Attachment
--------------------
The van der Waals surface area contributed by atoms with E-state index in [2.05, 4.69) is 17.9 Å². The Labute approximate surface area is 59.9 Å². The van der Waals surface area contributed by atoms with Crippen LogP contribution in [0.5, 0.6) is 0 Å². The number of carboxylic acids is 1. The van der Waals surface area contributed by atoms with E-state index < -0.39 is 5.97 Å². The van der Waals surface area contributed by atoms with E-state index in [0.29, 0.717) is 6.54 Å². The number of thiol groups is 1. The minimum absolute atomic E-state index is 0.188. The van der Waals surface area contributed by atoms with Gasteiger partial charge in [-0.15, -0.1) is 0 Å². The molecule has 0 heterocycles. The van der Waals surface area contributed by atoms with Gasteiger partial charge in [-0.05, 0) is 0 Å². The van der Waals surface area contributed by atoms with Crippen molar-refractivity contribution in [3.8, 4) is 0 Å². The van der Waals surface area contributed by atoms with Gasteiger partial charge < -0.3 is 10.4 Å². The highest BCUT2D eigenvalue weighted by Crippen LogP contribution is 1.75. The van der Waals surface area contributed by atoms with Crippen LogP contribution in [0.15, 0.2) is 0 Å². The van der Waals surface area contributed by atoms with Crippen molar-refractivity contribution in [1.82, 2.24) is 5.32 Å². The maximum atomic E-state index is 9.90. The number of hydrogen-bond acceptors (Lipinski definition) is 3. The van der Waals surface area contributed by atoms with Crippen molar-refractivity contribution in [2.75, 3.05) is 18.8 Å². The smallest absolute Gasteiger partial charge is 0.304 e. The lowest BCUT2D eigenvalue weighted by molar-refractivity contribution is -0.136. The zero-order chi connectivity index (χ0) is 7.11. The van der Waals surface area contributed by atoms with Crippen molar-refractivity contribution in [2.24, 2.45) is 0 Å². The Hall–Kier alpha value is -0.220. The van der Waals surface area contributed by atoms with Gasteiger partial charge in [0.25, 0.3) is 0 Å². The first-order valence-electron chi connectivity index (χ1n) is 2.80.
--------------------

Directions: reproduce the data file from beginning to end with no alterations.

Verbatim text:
The van der Waals surface area contributed by atoms with E-state index in [2.05, 4.69) is 17.9 Å². The Labute approximate surface area is 59.9 Å². The van der Waals surface area contributed by atoms with Crippen LogP contribution in [0.5, 0.6) is 0 Å². The number of carboxylic acids is 1. The van der Waals surface area contributed by atoms with E-state index < -0.39 is 5.97 Å². The van der Waals surface area contributed by atoms with E-state index in [0.29, 0.717) is 6.54 Å². The number of thiol groups is 1. The minimum absolute atomic E-state index is 0.188. The van der Waals surface area contributed by atoms with Gasteiger partial charge in [-0.15, -0.1) is 0 Å². The molecule has 0 heterocycles. The van der Waals surface area contributed by atoms with Gasteiger partial charge in [-0.05, 0) is 0 Å². The van der Waals surface area contributed by atoms with Crippen molar-refractivity contribution in [3.8, 4) is 0 Å². The van der Waals surface area contributed by atoms with Gasteiger partial charge < -0.3 is 10.4 Å². The highest BCUT2D eigenvalue weighted by Crippen LogP contribution is 1.75. The van der Waals surface area contributed by atoms with Crippen LogP contribution in [0.15, 0.2) is 0 Å². The van der Waals surface area contributed by atoms with Crippen molar-refractivity contribution in [1.82, 2.24) is 5.32 Å². The maximum atomic E-state index is 9.90. The number of hydrogen-bond acceptors (Lipinski definition) is 3. The van der Waals surface area contributed by atoms with Crippen molar-refractivity contribution in [2.75, 3.05) is 18.8 Å². The smallest absolute Gasteiger partial charge is 0.304 e. The lowest BCUT2D eigenvalue weighted by molar-refractivity contribution is -0.136. The zero-order chi connectivity index (χ0) is 7.11. The van der Waals surface area contributed by atoms with Crippen molar-refractivity contribution in [2.24, 2.45) is 0 Å². The Hall–Kier alpha value is -0.220. The van der Waals surface area contributed by atoms with Gasteiger partial charge in [0.25, 0.3) is 0 Å². The first-order valence-electron chi connectivity index (χ1n) is 2.80.